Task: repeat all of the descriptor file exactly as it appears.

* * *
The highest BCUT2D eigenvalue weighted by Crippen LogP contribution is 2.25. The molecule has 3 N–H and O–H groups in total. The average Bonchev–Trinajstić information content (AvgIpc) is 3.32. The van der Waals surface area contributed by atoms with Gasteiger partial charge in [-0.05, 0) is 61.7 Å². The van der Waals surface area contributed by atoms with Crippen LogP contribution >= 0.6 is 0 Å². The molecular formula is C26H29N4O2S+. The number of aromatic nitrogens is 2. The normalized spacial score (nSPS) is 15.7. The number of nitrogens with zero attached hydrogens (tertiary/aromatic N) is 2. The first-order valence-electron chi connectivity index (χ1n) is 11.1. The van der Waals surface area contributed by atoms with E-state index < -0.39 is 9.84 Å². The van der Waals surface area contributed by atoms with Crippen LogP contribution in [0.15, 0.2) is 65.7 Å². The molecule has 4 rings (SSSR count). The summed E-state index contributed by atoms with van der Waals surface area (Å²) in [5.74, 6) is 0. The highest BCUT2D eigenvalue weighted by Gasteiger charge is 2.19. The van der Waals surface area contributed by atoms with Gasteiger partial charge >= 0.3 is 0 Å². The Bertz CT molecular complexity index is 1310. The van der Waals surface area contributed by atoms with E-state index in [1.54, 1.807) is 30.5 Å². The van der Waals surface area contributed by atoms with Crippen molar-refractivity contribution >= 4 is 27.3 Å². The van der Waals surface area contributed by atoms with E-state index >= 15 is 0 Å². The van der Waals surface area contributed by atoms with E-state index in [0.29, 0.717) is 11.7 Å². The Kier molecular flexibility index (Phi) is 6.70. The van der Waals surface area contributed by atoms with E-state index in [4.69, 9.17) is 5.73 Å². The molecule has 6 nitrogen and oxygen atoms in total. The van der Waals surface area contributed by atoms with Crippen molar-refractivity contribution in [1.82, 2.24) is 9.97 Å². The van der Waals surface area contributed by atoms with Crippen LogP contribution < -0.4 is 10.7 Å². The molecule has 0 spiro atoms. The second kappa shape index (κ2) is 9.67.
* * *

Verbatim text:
The highest BCUT2D eigenvalue weighted by Crippen LogP contribution is 2.25. The molecule has 3 N–H and O–H groups in total. The average Bonchev–Trinajstić information content (AvgIpc) is 3.32. The van der Waals surface area contributed by atoms with Gasteiger partial charge in [-0.05, 0) is 61.7 Å². The van der Waals surface area contributed by atoms with Crippen LogP contribution >= 0.6 is 0 Å². The molecular formula is C26H29N4O2S+. The number of aromatic nitrogens is 2. The normalized spacial score (nSPS) is 15.7. The number of nitrogens with zero attached hydrogens (tertiary/aromatic N) is 2. The first-order valence-electron chi connectivity index (χ1n) is 11.1. The van der Waals surface area contributed by atoms with E-state index < -0.39 is 9.84 Å². The van der Waals surface area contributed by atoms with Crippen LogP contribution in [0.15, 0.2) is 65.7 Å². The molecule has 4 rings (SSSR count). The summed E-state index contributed by atoms with van der Waals surface area (Å²) in [5.74, 6) is 0. The highest BCUT2D eigenvalue weighted by Gasteiger charge is 2.19. The van der Waals surface area contributed by atoms with Gasteiger partial charge >= 0.3 is 0 Å². The Bertz CT molecular complexity index is 1310. The van der Waals surface area contributed by atoms with E-state index in [1.54, 1.807) is 30.5 Å². The van der Waals surface area contributed by atoms with Crippen molar-refractivity contribution >= 4 is 27.3 Å². The van der Waals surface area contributed by atoms with E-state index >= 15 is 0 Å². The van der Waals surface area contributed by atoms with E-state index in [0.29, 0.717) is 11.7 Å². The Kier molecular flexibility index (Phi) is 6.70. The van der Waals surface area contributed by atoms with E-state index in [4.69, 9.17) is 5.73 Å². The molecule has 6 nitrogen and oxygen atoms in total. The van der Waals surface area contributed by atoms with Crippen molar-refractivity contribution in [1.82, 2.24) is 9.97 Å². The van der Waals surface area contributed by atoms with Crippen LogP contribution < -0.4 is 10.7 Å². The molecule has 0 spiro atoms. The second kappa shape index (κ2) is 9.67.